Monday, 2 June 2008

You've tried the food, now it's time for Indian wine


A range of Indian wines is being launched in Britain in an attempt to conquer curry lovers' taste buds with blends designed to complement fiery food.

At a time when competition between French and New World wines is intensi-fying, south Asia's winemakers are determined to overcome what they say is a misconception that wines from India are inferior.

Indage, India's biggest wine company, which makes 12 types of wine and champagne, sees its products as a good choice to accompany the stronger flavours in curry, according to Eastern Eye newspaper. With curry bringing £3.5bn to the UK economy every year, it could prove shrewd marketing.

Indage wines will reach British restaurants within three months and its established brands, such as Chantilli cabernet sauvignon, will appear on supermarket shelves alongside popular French and Italian labels. Deals with two British distribution and bottling companies are being finalised.

Santosh Verma, the director of Indage, said wine experts and chefs had been working together to create a blend that suited curry flavours. The UK marketing strategy will target restaurants and bars as well as retailers. Some bottles will cost as little as £2.99.

Some of Indage's brands, such as Tiger Hill, are already on restaurant wine lists. "People have been enjoying them without knowing their origin," said Mr Verma, adding that it was a myth that subcontinental wine is inferior to its European counterparts.

"India has the perfect soil for grapes. With the Himalayas in the north and Western and Eastern Ghats towards the south, we are taller than any European mountains. Our wines are on a par with any superior-quality wines from any part of the world," he said.

The company has doubled its sales since 2003 and recently won five awards at the International Wine and Spirit Competition, the "Oscars" of the alcohol industry. The Indian wine market has seen a 52 per cent growth in the past year.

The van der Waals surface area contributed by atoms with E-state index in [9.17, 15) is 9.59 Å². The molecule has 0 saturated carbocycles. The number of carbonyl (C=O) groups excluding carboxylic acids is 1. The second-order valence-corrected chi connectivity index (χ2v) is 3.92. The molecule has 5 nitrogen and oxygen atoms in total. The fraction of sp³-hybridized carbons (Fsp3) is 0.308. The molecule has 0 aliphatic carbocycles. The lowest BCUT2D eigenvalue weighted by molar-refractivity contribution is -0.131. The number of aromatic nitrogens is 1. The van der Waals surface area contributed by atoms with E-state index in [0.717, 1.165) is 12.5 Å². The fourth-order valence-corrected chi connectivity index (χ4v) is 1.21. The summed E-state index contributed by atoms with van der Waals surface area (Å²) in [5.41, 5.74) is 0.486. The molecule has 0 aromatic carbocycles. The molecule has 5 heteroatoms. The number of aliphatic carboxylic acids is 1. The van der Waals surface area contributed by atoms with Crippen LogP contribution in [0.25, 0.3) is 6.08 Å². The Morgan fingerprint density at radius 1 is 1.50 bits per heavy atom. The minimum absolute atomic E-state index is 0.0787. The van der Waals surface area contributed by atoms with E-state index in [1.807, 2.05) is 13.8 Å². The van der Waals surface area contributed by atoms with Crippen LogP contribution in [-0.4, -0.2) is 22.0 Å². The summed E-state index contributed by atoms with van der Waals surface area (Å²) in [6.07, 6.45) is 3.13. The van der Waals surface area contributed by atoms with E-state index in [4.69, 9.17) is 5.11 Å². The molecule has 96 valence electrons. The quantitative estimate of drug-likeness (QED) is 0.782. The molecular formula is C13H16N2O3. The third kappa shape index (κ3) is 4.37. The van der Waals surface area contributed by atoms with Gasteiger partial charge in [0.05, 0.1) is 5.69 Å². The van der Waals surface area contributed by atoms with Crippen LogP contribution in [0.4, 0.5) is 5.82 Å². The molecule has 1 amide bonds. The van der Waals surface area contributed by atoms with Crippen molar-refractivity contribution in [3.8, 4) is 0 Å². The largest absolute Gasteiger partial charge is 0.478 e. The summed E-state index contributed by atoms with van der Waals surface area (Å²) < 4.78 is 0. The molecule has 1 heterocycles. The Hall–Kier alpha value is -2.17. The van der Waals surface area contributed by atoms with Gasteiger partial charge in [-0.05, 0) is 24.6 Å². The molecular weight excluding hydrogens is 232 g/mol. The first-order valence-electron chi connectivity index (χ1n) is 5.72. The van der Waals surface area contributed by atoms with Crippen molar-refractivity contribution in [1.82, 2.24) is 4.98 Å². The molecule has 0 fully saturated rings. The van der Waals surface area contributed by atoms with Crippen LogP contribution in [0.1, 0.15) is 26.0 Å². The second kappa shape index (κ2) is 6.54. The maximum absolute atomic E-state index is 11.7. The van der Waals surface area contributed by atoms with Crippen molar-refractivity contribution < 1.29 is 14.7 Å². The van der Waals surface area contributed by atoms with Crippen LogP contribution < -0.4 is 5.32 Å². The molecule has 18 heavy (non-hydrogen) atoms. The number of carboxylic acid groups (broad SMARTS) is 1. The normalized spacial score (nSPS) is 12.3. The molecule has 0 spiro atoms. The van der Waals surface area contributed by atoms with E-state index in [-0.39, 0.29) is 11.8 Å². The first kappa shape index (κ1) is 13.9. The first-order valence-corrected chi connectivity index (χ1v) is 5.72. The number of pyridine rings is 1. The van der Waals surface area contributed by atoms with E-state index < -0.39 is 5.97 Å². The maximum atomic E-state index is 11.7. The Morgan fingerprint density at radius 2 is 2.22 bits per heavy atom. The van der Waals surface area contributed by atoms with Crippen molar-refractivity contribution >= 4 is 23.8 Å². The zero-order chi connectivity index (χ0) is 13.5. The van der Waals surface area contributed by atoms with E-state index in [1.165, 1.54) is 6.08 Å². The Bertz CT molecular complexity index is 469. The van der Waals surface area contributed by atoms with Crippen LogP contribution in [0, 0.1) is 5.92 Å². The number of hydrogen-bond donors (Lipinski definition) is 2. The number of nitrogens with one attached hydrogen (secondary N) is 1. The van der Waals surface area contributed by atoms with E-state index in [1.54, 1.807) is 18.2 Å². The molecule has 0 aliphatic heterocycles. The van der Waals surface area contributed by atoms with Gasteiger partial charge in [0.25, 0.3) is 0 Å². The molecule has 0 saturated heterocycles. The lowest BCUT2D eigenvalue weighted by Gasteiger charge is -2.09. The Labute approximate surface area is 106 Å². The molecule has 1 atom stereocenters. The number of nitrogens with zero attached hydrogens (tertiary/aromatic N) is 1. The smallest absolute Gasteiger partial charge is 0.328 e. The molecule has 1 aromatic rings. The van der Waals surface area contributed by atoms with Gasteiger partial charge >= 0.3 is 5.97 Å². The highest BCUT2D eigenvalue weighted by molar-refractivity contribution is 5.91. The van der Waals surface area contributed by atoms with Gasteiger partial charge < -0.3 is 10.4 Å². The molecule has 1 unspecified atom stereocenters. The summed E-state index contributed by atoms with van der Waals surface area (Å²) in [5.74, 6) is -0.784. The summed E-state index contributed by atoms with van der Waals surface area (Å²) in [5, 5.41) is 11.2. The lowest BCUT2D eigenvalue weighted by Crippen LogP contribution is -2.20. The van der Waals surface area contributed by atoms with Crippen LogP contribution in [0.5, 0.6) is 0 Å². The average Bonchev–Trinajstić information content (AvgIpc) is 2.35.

Wine festivals in the picturesque Western Ghats valley near Mumbai have been organised and increasing numbers of vineyards are being planted. Sula and Grover, which among India's biggest wineries, have won recognition, the latter earning the honour of "best new world red" from Decanter magazine in 2005 for its La Reserve cabernet-shiraz blend.

A beginner's guide

*Arkavati grapes

Seedless and thin-skinned, this indigenous table grape is one of India's most popular varieties. It is used in white and sparkling wines and white port.

*Arkashyam

Arkashyam grapes are indigenous and can be traced back to ancient times. Previously grown in small quantities for the home market, arkash-yam has experienced a renaissance, providing a base for red wine and port.

*Baramati

Literally translating as "12 rivers" or "12 combinations", baramati is one of the most popular red grapes. Rarely used alone, it is a popular and affordable choice for fortified and blended reds.

*Cabernet sauvignon

One of the most successful French grapes introduced to Indian soil. The country's cabernet blends are celebrated for their ability to complement the fieriest curries.

*Chardonnay

Chardonnay has thrived since its introduction to India and is the country's most popular white grape.

Source : Independent

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